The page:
The output of the heterodyne amplifier 78 is low-pass filtered to obtain the beat-frequency and a level detector with hysteresis 80 is used to derive a digital signal to trigger a monostable multivibrator 82 at the beat frequency. The output of the monostable 82 is used to modulate the NIR-emitter diode 86 via driver 84. The output pulse of the monostable 82 is selected to be as short as feasible to minimize the power consumption of the implant. The system is designed such that lower, more physiological pressures, are associated with lower beat frequencies, again to decrease current consumption. As intracranial pressure rises, the beat frequency increases. The dynamic range of the frequency change is determined by the electromechanical characteristics of the transducer crystal 50 over the operating pressure range. A two-point calibration of the implanted sensor module 14 may be performed at the factory by trimming of the components on the monolithic circuit 58. The minimum on-time pulse width for the NIR-emitter diode 86 is typically limited by the bandwidth of the detector electronics in the external coupling module 20.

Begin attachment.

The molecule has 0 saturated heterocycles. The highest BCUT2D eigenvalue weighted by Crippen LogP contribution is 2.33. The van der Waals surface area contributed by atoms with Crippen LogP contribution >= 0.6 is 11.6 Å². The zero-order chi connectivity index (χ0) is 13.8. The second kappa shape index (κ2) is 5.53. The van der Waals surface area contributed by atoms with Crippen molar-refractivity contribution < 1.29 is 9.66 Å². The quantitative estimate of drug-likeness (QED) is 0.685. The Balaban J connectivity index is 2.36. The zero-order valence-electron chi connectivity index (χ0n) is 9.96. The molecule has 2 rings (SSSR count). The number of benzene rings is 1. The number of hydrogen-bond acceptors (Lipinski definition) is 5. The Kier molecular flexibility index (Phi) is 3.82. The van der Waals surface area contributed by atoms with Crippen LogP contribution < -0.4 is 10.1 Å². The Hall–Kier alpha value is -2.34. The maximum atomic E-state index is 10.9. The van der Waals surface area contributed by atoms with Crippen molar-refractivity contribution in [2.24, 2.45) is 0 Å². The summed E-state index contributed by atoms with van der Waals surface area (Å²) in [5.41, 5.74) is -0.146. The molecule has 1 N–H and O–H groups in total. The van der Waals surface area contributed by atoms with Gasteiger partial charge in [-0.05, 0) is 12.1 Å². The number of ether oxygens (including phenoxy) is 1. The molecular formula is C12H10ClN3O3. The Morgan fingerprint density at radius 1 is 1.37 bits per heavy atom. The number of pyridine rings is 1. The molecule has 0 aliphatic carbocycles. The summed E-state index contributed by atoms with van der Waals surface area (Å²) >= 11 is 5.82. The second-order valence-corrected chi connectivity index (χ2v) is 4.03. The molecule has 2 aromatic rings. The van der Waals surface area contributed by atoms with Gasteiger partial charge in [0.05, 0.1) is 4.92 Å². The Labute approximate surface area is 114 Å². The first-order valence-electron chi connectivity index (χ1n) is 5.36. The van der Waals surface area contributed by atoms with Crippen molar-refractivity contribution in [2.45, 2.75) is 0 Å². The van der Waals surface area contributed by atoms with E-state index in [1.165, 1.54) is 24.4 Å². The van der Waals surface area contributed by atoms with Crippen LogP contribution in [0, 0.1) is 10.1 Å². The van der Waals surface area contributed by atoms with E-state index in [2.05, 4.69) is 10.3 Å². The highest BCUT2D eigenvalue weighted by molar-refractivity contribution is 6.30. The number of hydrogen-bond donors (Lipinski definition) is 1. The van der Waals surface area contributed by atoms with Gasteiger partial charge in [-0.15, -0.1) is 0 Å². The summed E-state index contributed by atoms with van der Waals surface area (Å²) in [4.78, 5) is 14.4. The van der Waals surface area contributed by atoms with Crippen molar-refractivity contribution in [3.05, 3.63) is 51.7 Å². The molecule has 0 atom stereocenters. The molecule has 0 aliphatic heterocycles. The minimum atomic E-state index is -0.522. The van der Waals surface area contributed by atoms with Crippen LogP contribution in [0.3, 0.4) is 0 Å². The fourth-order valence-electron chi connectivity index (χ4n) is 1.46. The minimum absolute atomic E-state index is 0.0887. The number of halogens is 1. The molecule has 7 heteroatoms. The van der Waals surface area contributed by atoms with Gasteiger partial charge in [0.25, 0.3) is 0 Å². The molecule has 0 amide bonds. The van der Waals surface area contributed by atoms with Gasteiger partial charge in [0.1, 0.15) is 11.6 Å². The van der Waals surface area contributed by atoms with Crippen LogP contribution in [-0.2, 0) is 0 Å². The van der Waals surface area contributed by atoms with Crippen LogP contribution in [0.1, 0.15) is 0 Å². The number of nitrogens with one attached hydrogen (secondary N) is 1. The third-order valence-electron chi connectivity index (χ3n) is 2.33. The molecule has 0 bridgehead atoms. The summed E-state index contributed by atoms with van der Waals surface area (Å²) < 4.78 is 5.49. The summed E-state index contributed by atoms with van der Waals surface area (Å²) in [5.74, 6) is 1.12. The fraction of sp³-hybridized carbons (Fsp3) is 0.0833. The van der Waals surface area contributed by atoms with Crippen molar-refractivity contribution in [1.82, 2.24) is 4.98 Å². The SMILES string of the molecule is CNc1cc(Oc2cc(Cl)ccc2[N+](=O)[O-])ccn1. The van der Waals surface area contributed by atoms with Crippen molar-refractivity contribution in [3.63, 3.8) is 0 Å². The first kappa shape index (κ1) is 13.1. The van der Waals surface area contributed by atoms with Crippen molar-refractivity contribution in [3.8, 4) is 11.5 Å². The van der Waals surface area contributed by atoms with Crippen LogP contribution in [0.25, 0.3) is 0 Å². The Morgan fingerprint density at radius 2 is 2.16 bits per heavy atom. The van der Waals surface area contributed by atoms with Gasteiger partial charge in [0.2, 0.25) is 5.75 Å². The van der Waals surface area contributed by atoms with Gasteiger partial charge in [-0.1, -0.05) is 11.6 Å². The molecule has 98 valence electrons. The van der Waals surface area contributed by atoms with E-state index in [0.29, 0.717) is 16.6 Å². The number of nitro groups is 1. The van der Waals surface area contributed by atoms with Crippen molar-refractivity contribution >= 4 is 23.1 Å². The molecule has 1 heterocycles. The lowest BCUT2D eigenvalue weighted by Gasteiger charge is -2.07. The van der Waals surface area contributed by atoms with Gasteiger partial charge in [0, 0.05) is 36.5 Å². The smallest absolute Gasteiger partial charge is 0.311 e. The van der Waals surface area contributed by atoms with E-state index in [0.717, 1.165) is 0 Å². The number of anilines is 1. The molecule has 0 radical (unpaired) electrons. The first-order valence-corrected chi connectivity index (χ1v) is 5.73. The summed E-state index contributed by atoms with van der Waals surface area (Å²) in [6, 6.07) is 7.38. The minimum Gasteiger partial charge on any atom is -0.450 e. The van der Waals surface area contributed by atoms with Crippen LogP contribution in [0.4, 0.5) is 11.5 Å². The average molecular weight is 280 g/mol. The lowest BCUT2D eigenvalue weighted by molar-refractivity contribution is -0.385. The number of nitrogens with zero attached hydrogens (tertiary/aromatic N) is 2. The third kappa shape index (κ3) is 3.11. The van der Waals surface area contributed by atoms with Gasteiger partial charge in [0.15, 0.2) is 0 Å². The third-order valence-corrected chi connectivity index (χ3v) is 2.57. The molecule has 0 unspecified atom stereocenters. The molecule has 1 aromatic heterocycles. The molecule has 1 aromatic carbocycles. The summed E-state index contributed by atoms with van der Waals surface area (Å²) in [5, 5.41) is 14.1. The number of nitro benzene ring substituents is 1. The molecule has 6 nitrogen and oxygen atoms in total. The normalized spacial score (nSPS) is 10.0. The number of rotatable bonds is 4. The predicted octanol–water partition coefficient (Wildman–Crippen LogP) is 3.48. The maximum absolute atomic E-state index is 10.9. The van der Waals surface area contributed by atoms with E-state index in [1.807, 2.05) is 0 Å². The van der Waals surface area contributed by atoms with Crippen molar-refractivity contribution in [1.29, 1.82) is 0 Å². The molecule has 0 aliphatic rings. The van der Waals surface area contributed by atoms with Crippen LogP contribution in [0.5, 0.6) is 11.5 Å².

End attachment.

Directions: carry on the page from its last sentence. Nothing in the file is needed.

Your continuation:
Various semiconductor materials are known which are capable of emitting suitable NIR wavelengths. In practice, most are light-emitting diodes (LEDs). The light output intensity is generally proportional to the diode's forward current, and depending on the device, this current can typically range from 20 mA to 1.5 A. Laser diodes tend to have greater optical output but at the expense of higher current requirements and more complicated driver circuitry. High current requirements are not feasible in a miniature implanted device which relies on transcutaneously derived power.

The Vertical Cavity Surface Emitting Laser (VCSEL) provides a high-performance, low-current, high-optical-power solution. In the preferred embodiment, a VCSEL is employed as the NIR-emitter 86, such as a Honeywell SV5637 VCSEL laser diode which produces an 850 nm 1.25 mW/cm2 output at a mere 10 mA forward current. Furthermore, with the vertical cavity design, the light beam radiates perpendicular to the wafer surface. This facilitates the fabrication of the laser diode and the remainder of the implanted sensor module 14 electronics on a microminiaturized monolithic integrated circuit 58.

FIG. 7 depicts a preferred embodiment of the implanted sensor module 14 circuitry. Referring also to FIG. 6, transistors Q1 and Q2 compose two identical Colpitts crystal oscillators, 76 and 74, respectively. X1 is the transducer crystal 50 of FIG. 6 while X2 is the reference crystal 54. X1 and X2 may have the same nominal resonant frequency or may be deliberately tuned with a small offset frequency (see above). Due to these oscillators being essentially identical, the long-term drift, thermal drift, and voltage dependence cancels.